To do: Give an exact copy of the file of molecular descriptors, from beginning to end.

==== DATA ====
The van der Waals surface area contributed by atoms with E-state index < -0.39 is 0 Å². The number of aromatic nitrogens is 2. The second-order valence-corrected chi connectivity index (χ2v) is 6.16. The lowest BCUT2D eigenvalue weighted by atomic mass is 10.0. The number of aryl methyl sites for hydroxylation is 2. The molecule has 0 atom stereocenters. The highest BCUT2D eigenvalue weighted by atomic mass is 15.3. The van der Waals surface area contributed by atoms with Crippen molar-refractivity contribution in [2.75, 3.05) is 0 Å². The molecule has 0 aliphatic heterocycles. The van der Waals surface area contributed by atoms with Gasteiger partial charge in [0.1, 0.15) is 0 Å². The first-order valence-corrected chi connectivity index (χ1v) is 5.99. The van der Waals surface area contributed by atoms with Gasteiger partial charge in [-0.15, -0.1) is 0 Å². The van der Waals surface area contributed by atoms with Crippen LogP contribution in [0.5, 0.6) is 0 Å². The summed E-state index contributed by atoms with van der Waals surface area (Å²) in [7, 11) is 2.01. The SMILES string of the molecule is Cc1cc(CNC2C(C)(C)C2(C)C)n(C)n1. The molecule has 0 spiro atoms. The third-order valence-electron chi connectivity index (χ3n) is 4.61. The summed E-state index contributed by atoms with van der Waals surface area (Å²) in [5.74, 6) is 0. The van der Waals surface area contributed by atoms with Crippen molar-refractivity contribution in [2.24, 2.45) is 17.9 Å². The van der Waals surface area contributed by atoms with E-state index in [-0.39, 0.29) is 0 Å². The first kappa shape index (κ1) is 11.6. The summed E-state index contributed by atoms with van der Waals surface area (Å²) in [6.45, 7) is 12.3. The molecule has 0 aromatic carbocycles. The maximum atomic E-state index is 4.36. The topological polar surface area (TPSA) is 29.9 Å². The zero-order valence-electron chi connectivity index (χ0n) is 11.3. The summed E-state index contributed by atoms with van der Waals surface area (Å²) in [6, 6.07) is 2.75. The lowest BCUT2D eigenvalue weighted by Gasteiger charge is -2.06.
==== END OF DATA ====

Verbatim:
The van der Waals surface area contributed by atoms with E-state index < -0.39 is 0 Å². The number of aromatic nitrogens is 2. The second-order valence-corrected chi connectivity index (χ2v) is 6.16. The lowest BCUT2D eigenvalue weighted by atomic mass is 10.0. The number of aryl methyl sites for hydroxylation is 2. The molecule has 0 atom stereocenters. The highest BCUT2D eigenvalue weighted by atomic mass is 15.3. The van der Waals surface area contributed by atoms with Crippen molar-refractivity contribution in [2.75, 3.05) is 0 Å². The molecule has 0 aliphatic heterocycles. The van der Waals surface area contributed by atoms with Gasteiger partial charge in [0.1, 0.15) is 0 Å². The first-order valence-corrected chi connectivity index (χ1v) is 5.99. The van der Waals surface area contributed by atoms with Gasteiger partial charge in [-0.15, -0.1) is 0 Å². The van der Waals surface area contributed by atoms with Crippen LogP contribution in [0.5, 0.6) is 0 Å². The summed E-state index contributed by atoms with van der Waals surface area (Å²) in [7, 11) is 2.01. The SMILES string of the molecule is Cc1cc(CNC2C(C)(C)C2(C)C)n(C)n1. The molecule has 0 spiro atoms. The third-order valence-electron chi connectivity index (χ3n) is 4.61. The summed E-state index contributed by atoms with van der Waals surface area (Å²) in [5.74, 6) is 0. The van der Waals surface area contributed by atoms with Crippen molar-refractivity contribution in [2.24, 2.45) is 17.9 Å². The van der Waals surface area contributed by atoms with E-state index in [-0.39, 0.29) is 0 Å². The first kappa shape index (κ1) is 11.6. The summed E-state index contributed by atoms with van der Waals surface area (Å²) in [6.45, 7) is 12.3. The molecule has 0 aromatic carbocycles. The maximum atomic E-state index is 4.36. The topological polar surface area (TPSA) is 29.9 Å². The zero-order valence-electron chi connectivity index (χ0n) is 11.3. The summed E-state index contributed by atoms with van der Waals surface area (Å²) in [6, 6.07) is 2.75. The lowest BCUT2D eigenvalue weighted by Gasteiger charge is -2.06.